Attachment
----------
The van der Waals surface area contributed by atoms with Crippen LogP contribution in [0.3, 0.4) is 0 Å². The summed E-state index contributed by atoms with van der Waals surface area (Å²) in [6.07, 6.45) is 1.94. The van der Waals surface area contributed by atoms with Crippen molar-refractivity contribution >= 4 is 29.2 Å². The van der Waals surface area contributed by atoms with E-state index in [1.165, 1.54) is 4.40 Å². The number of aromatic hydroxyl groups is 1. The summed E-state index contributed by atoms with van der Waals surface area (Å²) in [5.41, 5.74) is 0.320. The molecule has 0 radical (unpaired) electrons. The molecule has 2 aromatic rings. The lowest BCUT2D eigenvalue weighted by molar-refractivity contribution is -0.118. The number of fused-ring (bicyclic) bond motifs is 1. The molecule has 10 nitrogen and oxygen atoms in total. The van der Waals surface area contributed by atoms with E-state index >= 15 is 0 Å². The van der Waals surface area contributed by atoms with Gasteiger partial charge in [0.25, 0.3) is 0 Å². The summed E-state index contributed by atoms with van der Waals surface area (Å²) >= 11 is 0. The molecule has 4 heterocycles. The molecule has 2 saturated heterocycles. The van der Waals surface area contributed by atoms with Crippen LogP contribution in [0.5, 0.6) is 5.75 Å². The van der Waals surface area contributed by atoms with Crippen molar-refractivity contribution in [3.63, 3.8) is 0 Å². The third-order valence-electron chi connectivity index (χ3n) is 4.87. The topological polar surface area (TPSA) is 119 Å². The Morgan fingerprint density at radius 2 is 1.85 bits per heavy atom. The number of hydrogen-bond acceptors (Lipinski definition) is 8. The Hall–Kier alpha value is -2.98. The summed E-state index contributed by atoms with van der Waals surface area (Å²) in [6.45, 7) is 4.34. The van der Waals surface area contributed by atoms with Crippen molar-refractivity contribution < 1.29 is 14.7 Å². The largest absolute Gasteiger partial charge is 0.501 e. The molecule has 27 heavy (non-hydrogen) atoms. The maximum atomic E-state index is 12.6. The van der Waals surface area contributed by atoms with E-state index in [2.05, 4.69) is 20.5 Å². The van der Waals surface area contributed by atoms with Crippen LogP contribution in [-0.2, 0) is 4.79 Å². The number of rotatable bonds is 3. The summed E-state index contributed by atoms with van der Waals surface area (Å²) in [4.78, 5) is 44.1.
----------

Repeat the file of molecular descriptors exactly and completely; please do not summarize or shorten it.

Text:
The van der Waals surface area contributed by atoms with Crippen LogP contribution in [0.3, 0.4) is 0 Å². The summed E-state index contributed by atoms with van der Waals surface area (Å²) in [6.07, 6.45) is 1.94. The van der Waals surface area contributed by atoms with Crippen molar-refractivity contribution >= 4 is 29.2 Å². The van der Waals surface area contributed by atoms with E-state index in [1.165, 1.54) is 4.40 Å². The number of aromatic hydroxyl groups is 1. The summed E-state index contributed by atoms with van der Waals surface area (Å²) in [5.41, 5.74) is 0.320. The molecule has 0 radical (unpaired) electrons. The molecule has 2 aromatic rings. The lowest BCUT2D eigenvalue weighted by molar-refractivity contribution is -0.118. The number of fused-ring (bicyclic) bond motifs is 1. The molecule has 10 nitrogen and oxygen atoms in total. The van der Waals surface area contributed by atoms with E-state index >= 15 is 0 Å². The van der Waals surface area contributed by atoms with Gasteiger partial charge in [0.25, 0.3) is 0 Å². The summed E-state index contributed by atoms with van der Waals surface area (Å²) >= 11 is 0. The molecule has 4 heterocycles. The molecule has 2 saturated heterocycles. The van der Waals surface area contributed by atoms with Crippen LogP contribution in [0.5, 0.6) is 5.75 Å². The van der Waals surface area contributed by atoms with Crippen molar-refractivity contribution in [3.63, 3.8) is 0 Å². The third-order valence-electron chi connectivity index (χ3n) is 4.87. The topological polar surface area (TPSA) is 119 Å². The Morgan fingerprint density at radius 2 is 1.85 bits per heavy atom. The number of hydrogen-bond acceptors (Lipinski definition) is 8. The Hall–Kier alpha value is -2.98. The summed E-state index contributed by atoms with van der Waals surface area (Å²) in [6.45, 7) is 4.34. The van der Waals surface area contributed by atoms with Crippen molar-refractivity contribution < 1.29 is 14.7 Å². The largest absolute Gasteiger partial charge is 0.501 e. The molecule has 27 heavy (non-hydrogen) atoms. The maximum atomic E-state index is 12.6. The van der Waals surface area contributed by atoms with E-state index in [2.05, 4.69) is 20.5 Å². The van der Waals surface area contributed by atoms with Crippen LogP contribution in [-0.2, 0) is 4.79 Å². The number of rotatable bonds is 3. The summed E-state index contributed by atoms with van der Waals surface area (Å²) in [4.78, 5) is 44.1.